Georgia: controversial law on “foreign agents” sparks new wave of protests

On May 1, the Georgian parliament passed the controversial law on “foreign agents” in the second reading, and clashes broke out on the streets of Tbilisi between activists and police officers.

The Georgian parliament passed the law on “foreign agents” in the second reading. 83 MPs voted in favor of the law, while 23 were against it.

According to Georgian Prime Minister Irakli Kobakhidze, the third and final reading of the law on “foreign agents” is to take place in two weeks, Interpressnews reports. He anticipates overriding President Salome Zurabishvili’s veto in four weeks.

“The procedure is as follows: in two weeks we will have the third hearing, and in about a month to four weeks we will override the veto,” Kobakhidze said. 

Clashes broke out between activists and police in Tbilisi

After the parliamentary decision, a rally against the bill resumed in Tbilisi. In response, Interior Ministry officials began to disperse the activists. Police used tear gas and water cannons, as well as rubber bullets.

Opponents of the law compare it to the Russian law on foreign agents, which the Putin regime uses to persecute government opponents and independent journalists.

The Ministry of Internal Affairs justified the protesters’ aggressive behavior and attempted to damage parliament’s iron doors.

“In order to restore law and order, the Interior Ministry used special means, pepper spray, and water cannons as provided by law. We call on every participant in the rally to calmly express their protest, avoid violent actions, and obey the lawful instructions of law enforcement officers. The police will take action against anyone who violates law and order,” the statement reads.

Statements of the Georgian Ministry of Internal Affairs

The Georgian parliament building has been declared a “red level,” requiring everyone inside to leave immediately, according to News Georgia. Only those individuals deemed absolutely necessary and approved by the head of parliament’s staff may enter the building. On May 1, at 23.00, the “red security regime” came into effect.

The publication also notes that the Georgian Interior Ministry denies the use of rubber bullets against demonstrators.

This was stated by Deputy Minister Alexander Darakhvelidze. He stated that the only weapons used are water cannons, tear gas, and pepper spray. At the same time, more and more TV channels are showing footage of the bullets themselves.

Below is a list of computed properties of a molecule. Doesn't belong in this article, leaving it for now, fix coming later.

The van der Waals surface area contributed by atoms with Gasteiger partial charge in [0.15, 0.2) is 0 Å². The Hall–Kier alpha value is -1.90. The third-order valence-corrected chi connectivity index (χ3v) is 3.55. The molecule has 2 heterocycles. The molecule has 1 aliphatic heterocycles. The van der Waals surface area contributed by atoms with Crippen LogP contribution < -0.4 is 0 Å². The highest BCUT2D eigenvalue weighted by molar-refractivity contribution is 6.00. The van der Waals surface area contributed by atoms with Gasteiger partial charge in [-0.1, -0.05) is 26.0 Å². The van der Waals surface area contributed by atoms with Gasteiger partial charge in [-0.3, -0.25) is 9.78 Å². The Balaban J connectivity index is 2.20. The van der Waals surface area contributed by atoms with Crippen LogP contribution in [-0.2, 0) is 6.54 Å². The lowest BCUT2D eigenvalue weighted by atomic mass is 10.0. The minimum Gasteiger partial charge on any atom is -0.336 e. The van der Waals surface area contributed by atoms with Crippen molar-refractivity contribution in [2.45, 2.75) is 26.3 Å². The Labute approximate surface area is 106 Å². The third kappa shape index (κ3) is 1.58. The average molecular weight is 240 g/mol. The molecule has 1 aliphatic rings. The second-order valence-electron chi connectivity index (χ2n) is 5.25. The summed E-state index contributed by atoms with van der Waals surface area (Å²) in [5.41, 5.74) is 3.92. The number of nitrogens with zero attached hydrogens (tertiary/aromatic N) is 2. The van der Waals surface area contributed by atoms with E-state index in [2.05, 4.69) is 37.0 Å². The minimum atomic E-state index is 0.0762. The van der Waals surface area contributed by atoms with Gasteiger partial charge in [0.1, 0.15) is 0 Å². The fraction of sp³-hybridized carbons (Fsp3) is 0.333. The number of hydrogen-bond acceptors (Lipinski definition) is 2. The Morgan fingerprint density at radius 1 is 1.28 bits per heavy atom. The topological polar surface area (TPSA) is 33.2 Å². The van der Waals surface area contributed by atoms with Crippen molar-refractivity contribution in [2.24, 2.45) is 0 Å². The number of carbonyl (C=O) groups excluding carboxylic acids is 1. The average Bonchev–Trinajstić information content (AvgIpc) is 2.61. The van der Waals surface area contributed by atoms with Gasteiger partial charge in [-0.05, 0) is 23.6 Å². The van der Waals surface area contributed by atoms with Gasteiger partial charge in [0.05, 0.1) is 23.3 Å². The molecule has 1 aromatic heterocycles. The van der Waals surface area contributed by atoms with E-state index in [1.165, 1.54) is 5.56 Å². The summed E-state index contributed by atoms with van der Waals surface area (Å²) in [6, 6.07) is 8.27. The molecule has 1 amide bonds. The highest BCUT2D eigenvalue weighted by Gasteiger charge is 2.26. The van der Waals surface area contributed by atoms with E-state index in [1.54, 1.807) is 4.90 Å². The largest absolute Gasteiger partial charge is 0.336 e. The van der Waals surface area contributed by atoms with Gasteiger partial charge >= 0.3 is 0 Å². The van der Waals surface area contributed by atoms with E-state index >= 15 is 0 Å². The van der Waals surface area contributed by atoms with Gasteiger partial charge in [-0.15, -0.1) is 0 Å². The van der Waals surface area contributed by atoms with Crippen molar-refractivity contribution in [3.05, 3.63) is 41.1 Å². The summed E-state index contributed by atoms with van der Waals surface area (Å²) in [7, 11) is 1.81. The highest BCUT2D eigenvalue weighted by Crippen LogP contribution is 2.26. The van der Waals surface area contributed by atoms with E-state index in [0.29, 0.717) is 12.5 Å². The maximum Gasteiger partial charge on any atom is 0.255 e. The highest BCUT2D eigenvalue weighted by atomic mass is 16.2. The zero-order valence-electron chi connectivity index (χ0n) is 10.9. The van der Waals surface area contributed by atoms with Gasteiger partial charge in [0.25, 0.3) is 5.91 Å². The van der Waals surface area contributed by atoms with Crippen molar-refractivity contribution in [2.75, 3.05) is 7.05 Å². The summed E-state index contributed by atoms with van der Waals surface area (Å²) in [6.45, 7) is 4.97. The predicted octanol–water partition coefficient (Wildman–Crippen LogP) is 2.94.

The Georgian Interior Ministry claimed that the protesters were using tear gas and asphyxiating gas, both of which are not available in any open-chain stores.

“We will definitely take an interest in this and find out how it got to the rally,” said Deputy Interior Minister Alexander Darakhvelidze.

What do we know about Georgia’s law on “foreign agents”?

On March 7, 2023, the Georgian parliament approved in the first reading the draft law “On Transparency of Foreign Influence,” which largely imitates the Russian law on foreign agents.

After that, protests broke out in the country. Police fired tear gas at protesters. Reports indicate that police detained 66 protesters near the parliament building on the morning of March 8. The opposition announced new protests.

If Georgia finally adopted the draft law on “foreign agents,” the EU threatened “serious consequences.”.

The law in its current form risks having a chilling effect on civil society and media organisations, with negative consequences for the many Georgians benefiting from their work. This law is incompatible with EU values and standards. It goes against Georgia’s stated objective of joining the European Union, as supported by a large majority of Georgian citizens. Its final adoption may have serious repercussions on our relations.

EU statement

On March 9, the Georgian Dream’s political council, the People’s Power, and the parliamentary majority withdrew the law. Later, the country’s parliament rejected the bill in the second and final reading.

However, the Georgian parliament once again initiated the draft law on “foreign agents” on April 3, 2024.

The heads of the parliamentary foreign affairs committees of several European countries called on Tbilisi to abandon the bill after its re-initiation on April 6. The United States also stated that this law would steer Georgia away from the European path.

On April 8, President Salome Zurabishvili declared that she would veto the law if parliament passed it, despite the negative response from the public and the media.

On April 9, thousands of people took part in a rally in Tbilisi against the law, which the ruling Georgian Dream Party registered in parliament for the second time.

On April 16, the Georgian parliament postponed consideration of the law due to the protests.

On April 17, the Georgian parliament passed the scandalous law on “foreign agents” in the first reading for the second time, and protesters demanded a meeting with the prime minister.

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